I mean, what effect does this uncertainty have on what we face?

  • Paul Romer:

    I mean, the first thing is, there is a way to get much more — get many more people tested with the capacity we have. It is this idea of pooling tests.

    And Dr. Fauci and others have been announcing — talking about this in the last week. We need to move ahead with this just full steam ahead. And then we also need to recognize that some of the sophisticated players here, like the Stanford Medical School and Cornell University, what are they doing? They are saying, we are going to test everybody when we reopen, because that's the way to keep ourselves safe.

    And in their case, they can just ignore what the CDC says, which is really, you know, bizarrely unhelpful. They just ignore it. But, unfortunately, far too many people are listening to the CDC on this, and the CDC says, don't test.

  • Judy Woodruff:

    So, you put yourselves, Paul Romer, in the shoes of someone, say, who owns a small business or someone who is hoping they can go to work or stay at work, and they are trying to make a calculated decision: I want to go back to work. I want to open my business, but I have got to be worried about health.

    How are they able to make these decisions with any sense of certainty right now?

  • Paul Romer:

    Well, it is really tough when the sophisticated players are saying, you can't rely on the CDC. So it is very hard, I think, for anybody to know what to do.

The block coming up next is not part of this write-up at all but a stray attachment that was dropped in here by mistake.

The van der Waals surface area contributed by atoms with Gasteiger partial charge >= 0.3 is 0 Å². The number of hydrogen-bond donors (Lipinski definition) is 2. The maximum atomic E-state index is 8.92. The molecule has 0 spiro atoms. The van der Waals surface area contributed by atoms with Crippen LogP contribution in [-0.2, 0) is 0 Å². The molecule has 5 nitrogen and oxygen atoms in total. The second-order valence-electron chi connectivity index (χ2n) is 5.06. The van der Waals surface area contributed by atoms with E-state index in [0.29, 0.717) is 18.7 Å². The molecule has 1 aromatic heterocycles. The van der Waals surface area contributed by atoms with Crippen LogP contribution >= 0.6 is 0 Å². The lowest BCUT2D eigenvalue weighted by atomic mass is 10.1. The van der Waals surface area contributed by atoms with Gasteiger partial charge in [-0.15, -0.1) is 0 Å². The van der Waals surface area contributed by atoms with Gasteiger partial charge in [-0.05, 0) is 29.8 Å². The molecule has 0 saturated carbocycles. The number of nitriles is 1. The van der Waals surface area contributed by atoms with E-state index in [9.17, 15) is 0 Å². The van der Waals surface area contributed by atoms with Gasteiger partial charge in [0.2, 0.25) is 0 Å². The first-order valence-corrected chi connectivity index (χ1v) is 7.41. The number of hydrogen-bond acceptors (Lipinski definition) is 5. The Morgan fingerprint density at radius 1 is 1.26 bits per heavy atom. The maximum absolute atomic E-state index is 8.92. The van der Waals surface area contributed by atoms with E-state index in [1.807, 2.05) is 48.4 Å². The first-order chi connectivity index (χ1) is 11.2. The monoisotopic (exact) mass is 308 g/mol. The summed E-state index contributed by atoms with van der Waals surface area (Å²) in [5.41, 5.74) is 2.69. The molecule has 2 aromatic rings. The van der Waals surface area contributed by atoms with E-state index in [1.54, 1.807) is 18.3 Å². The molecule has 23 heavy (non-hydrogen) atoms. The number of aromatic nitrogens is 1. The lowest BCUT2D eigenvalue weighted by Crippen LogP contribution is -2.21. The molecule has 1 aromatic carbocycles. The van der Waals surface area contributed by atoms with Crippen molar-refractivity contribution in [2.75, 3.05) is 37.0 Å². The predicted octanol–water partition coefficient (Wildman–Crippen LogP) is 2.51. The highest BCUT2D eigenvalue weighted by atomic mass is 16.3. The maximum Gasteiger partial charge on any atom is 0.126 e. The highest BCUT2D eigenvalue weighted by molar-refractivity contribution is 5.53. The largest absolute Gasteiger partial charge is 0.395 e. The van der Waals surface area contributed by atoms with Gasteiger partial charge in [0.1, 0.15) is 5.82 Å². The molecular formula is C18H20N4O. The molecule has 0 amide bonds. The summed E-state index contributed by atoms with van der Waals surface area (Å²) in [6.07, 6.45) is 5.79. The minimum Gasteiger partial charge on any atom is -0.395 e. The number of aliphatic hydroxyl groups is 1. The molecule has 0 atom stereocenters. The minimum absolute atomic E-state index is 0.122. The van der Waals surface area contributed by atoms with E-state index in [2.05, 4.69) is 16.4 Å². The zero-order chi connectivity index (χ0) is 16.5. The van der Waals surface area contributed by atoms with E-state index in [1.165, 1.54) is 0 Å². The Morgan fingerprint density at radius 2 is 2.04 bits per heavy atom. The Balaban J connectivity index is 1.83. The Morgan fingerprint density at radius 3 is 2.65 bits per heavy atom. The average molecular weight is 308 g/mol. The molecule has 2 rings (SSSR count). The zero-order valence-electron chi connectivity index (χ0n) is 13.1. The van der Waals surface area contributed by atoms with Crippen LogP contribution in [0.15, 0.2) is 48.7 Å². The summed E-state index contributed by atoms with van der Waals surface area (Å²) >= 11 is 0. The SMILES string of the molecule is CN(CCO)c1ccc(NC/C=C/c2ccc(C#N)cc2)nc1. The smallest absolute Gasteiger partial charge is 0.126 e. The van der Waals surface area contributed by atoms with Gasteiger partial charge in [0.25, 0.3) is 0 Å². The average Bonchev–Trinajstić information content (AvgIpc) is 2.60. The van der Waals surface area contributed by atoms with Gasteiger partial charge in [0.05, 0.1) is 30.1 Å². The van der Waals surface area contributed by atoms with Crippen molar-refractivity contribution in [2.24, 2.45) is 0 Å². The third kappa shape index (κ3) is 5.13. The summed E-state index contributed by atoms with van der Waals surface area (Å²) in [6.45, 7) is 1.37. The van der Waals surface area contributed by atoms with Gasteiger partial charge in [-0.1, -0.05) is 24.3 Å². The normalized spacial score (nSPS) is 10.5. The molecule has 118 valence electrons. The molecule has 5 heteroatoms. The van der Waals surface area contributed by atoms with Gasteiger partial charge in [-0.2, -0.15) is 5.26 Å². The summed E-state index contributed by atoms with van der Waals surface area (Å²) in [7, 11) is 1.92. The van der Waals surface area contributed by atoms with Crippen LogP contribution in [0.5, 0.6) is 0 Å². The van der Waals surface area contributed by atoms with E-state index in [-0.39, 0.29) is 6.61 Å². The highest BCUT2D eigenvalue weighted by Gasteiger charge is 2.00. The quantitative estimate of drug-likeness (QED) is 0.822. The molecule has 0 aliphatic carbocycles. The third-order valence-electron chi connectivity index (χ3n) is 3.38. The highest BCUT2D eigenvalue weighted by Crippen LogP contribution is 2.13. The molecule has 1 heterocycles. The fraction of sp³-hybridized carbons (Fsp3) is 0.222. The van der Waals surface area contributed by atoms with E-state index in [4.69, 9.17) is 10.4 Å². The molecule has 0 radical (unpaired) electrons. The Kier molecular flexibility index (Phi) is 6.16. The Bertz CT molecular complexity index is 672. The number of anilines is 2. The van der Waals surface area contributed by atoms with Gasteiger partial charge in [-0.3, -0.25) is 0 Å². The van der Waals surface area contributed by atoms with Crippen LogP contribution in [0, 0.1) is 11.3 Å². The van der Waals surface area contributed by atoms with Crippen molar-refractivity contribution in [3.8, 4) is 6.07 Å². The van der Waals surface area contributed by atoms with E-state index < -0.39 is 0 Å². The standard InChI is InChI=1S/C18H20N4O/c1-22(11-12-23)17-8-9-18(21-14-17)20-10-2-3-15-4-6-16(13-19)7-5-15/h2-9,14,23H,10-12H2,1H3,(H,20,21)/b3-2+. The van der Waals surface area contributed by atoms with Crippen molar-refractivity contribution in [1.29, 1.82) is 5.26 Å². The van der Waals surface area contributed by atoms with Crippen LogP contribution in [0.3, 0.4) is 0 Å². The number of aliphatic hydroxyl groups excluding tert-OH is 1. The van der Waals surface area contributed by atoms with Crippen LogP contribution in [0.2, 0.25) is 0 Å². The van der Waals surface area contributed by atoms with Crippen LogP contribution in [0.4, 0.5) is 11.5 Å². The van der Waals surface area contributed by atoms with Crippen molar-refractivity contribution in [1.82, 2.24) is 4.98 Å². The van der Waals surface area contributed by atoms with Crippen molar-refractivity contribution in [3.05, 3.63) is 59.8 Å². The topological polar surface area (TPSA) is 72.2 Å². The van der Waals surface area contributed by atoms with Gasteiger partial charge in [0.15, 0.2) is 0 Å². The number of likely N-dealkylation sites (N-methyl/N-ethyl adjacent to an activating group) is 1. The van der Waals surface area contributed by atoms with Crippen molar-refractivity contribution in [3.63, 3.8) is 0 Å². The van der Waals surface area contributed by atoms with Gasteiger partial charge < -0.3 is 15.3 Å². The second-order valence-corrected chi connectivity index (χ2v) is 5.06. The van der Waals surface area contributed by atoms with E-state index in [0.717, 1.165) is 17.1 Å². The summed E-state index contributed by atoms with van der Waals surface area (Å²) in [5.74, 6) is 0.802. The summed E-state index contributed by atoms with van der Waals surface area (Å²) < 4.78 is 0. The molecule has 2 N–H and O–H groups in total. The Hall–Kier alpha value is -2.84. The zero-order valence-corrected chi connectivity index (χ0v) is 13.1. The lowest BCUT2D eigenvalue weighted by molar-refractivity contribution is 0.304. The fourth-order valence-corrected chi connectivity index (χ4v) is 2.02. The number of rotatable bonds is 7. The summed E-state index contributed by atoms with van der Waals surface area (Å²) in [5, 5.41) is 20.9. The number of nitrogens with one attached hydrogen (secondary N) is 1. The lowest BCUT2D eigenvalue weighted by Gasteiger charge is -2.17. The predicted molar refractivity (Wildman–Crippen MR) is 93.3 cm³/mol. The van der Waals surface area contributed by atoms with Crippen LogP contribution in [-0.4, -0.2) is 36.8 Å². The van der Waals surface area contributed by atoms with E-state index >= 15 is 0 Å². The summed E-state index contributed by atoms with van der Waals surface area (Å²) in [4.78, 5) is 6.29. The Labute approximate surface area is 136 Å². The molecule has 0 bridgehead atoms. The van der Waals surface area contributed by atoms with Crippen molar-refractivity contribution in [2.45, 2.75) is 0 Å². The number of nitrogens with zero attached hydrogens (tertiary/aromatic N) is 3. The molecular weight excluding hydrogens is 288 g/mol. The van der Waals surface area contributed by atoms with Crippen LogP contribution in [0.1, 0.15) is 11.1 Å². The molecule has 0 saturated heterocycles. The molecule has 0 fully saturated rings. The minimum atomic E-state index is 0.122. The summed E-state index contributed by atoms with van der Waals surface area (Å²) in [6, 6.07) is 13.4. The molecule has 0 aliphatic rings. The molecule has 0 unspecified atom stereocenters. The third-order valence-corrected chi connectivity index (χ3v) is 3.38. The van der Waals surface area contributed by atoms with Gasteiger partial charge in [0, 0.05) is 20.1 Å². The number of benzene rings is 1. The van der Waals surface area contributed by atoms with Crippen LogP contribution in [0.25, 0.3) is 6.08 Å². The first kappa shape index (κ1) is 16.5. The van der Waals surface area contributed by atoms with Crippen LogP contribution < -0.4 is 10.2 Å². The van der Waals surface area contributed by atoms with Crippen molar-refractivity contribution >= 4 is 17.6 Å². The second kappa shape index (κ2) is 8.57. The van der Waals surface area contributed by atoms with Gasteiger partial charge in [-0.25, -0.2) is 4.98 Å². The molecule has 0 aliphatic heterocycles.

I will tell you what I do. I mean, one, fresh air is very good, enclosed spaces with people who might be infectious, very bad.

  • Judy Woodruff:

    So, you are speaking for — of restaurants and any kind of work that can — that could be done outside. And, of course, not all work can be done that way.

    Another thing I want to ask you about, Paul Romer, is the fact that we do see in these numbers that, once again, individuals, people of color, people with less than a college education are facing a much tougher job picture than everybody else.

    Is this just something we are destined to have with us for a long time to come?

  • Paul Romer:

    On the current course, the CBO is predicting that we will get back to where we were before the — where we would have been if the pandemic hadn't hit, we will get back there by 2028.

    So, if we keep doing what we are doing, it is going to be a very long, slow recovery, and the people who are in — the most disadvantaged will be the ones who suffer the most, and their kids, because their kids are not going to be able to get an education this fall.

  • Judy Woodruff:

    You mean in terms of getting back to where we would have otherwise been if it hadn't been for this pandemic. That's a long time to wait.

  • Paul Romer:

    It is. It is a terribly long time.

    But the sad thing is, is that, if we could just do enough testing to find out the roughly two million people who are infected right now, quarantine them for two or three weeks, the pandemic would come to a screeching halt.

    This is all we need to do, is figure out who is infected, get them into isolation. The pandemic comes to a screeching halt. And we just need to have the commitment to just start doing it.

  • Judy Woodruff:

    Very tight connection between business, between jobs and the economy, and finding out who has this COVID infection, and then dealing with it.

  • Paul Romer:


  • Judy Woodruff:

    Paul Romer, thank you very much.

  • Paul Romer:

    Thank you.